The current issue includes very interesting papers, some of which deal with issues that may be discussed for the first time in Greece. One of these is the article co-authored by Eleftheria Kokkini, Charalampos Poulopoulos and Chara Spiliopoulou, which presents the results after having reviewed the records of 5,467 people who died during the period 2012-2016, 3.25% (178 cases) of those cases were users of psychotropic substances, positive for at least one addictive substance.
The research was conducted at the Laboratory of Forensic Medicine and Toxicology of the Medical School of the University of Athens. The main substances identified by the research and the toxicological tests in blood and urine samples are heroin, benzodiazepines, tetrahydrocannabinol (THC) and alcohol. The study also underlines that substance use doesn’t always follow the same rule for everyone, so what would normally be considered a minor heart rate raise caused by cannabis might be “painful for someone who suffers from angina”, and the parallel use of alcohol and benzodiazepines may be proven fatal (Shapiro, 2009, p. 18 & 20). In the current research, it becomes evident that all the above have been identified as organic causes while in several cases where cannabis was detected what was mentioned as the cause of death was “recent myocardial infarction” and a coroner might note that “The use of cannabis has been implicated for the sudden death in the midst of causing cardiac arrhythmias” or “There is significant scientific evidence that cannabis (especially when associated with alcohol abuse) can cause cardiovascular events even sudden death”.
Other organic causes that were researched were related to liver cirrhosis, respiratory infection, absorption of gastric contents etc. Other than intoxication, an overdose, may lead to other problems as well such as chocking on one’s vomit in the case of loss of senses (Shapiro, 2009).
For the majority, the individuals are male (89.90%) and the average age of individuals is 41.99 years. Intoxication by addictive substances was the cause of death in 96 cases (53.9%), suicide for 22 (12.4%) and organic cause related to substances, or not, in 60 cases (33.7%). The majority of deaths seems to have occurred in a home setting (62.9%) and only 16.90% of users’ deaths were reported to have taken place in a park, on the street or other outdoor area. The proportion of men / women shows that 89.9% of the cases were male and 10.1% female, with a female / male ratio of 1/10, which is the same as that from treatment units in Greece, with about one in ten being a woman.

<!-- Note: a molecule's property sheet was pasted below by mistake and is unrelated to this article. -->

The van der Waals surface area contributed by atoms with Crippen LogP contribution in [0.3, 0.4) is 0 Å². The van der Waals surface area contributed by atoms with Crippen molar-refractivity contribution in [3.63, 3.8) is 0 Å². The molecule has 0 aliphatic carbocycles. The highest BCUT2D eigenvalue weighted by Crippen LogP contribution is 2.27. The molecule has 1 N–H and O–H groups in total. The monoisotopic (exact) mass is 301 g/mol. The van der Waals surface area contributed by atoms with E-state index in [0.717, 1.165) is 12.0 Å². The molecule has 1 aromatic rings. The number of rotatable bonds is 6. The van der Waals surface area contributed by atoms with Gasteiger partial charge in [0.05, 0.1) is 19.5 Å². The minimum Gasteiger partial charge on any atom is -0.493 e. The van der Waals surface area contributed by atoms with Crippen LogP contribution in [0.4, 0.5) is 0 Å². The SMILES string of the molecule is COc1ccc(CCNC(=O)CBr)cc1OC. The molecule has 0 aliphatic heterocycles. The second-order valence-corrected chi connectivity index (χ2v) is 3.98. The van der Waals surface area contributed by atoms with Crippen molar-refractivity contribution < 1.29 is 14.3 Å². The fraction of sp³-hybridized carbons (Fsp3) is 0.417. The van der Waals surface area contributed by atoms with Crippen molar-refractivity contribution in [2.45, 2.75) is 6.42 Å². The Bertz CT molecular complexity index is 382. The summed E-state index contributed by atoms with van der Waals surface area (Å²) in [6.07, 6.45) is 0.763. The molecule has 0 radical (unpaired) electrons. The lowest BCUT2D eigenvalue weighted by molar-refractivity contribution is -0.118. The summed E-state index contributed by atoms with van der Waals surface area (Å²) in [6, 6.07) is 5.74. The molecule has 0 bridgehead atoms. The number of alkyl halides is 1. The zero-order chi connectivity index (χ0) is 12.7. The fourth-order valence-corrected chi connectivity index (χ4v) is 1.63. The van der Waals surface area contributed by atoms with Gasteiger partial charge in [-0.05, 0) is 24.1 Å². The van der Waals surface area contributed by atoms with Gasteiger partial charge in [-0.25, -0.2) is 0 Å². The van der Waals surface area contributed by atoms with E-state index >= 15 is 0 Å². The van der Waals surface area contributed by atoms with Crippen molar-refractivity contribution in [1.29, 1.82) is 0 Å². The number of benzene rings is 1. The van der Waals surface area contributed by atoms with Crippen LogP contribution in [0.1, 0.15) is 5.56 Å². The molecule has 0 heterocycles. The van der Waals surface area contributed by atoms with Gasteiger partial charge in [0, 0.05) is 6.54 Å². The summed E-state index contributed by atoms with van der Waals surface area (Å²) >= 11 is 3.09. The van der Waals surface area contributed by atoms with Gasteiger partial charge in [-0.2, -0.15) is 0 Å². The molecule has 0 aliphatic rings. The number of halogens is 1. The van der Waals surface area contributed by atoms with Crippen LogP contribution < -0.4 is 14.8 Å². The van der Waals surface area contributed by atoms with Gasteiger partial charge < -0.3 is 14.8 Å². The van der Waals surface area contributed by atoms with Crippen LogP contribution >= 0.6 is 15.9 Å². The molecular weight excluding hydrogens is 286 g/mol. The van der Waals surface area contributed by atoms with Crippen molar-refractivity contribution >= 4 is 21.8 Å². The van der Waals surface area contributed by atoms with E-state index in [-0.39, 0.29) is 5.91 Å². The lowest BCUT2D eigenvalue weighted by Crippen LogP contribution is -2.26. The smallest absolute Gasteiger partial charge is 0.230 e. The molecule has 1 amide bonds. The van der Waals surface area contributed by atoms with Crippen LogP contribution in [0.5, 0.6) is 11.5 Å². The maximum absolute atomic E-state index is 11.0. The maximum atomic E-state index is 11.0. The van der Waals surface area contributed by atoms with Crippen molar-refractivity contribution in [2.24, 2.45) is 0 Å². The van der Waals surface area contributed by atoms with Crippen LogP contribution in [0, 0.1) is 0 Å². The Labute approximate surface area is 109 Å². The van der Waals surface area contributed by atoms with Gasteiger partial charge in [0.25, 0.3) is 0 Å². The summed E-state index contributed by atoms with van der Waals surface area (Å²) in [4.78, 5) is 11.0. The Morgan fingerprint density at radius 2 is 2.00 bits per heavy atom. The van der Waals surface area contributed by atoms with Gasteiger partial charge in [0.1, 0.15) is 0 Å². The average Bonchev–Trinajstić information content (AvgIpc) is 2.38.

The results of this study confirm other scientific data suggesting that opioids and benzodiazepines are the leading cause of death from poisoning by addictive substances, and that home is the leading place of death of psychotropic drug users.
The above findings can help in designing and implementing programs to prevent sudden death from substance use and lead policies in the right direction. As the researchers say, the experience of losing a person from drugs or alcohol can be extremely traumatic, but at the same time it can be exploited in the context of a drug action plan involving Interventions at Home and Education of Significant Others in the Prevention of deaths.
Another equally interesting article, signed by Christina Kelessenli, refers to people with a life sentence who participate in a KETHEA drug treatment program within a detention facility. The study presented attempts to highlight the conflict that arises between the legal framework, a system that deals with the addicts as life-threatening offenders and the therapeutic framework and the right of addicted perpetrators to health and treatment.
The research with the incarcerated individuals is extremely limited. The study presented in this issue is probably the first in Greece in this field, that focuses on the reality of the individuals who have been convicted to life sentences, and at the same time they are part of a therapeutic community with the correctional setting. What becomes also evident is that the individuals who are addicted to drugs and end up in prison usually come from marginalised groups and thus experience social exclusion long before they are incarcerated. The study focuses on the need to develop research around this population and all the issues related to its needs and proposes a series of policies and interventions to address the issue.
The qualitative study by Nikolaou and Smyrnaki explores parents-addicts’ relationships up until adolescence and young adulthood, including active use and treatment periods, in order to identify problematic communication features that help initiate and maintain dependence. The survey was carried out with the participation of the members of the Social Reintegration Center of the IANOS Rehabilitation Center, which is part of the Psychiatric Hospital of Thessaloniki. Fourteen semi-structured interviews were conducted with dependent men aged 30-45.
Her findings show that in most cases, there is a history of dysfunctional communication that seems to have a negative effect on the child’s later psycho-emotional development and the path towards dependence. The study highlights the concepts of the co-dependence and interdependence of parents, but at the same time shows that the addict, due to chronic social and emotional weaknesses, hesitates to leave the family. These results are clearly linked to the findings of the article by Kokkini, Poulopoulos, Spiliopoulou and its urge for Home Intervention programs. The conclusions are yours!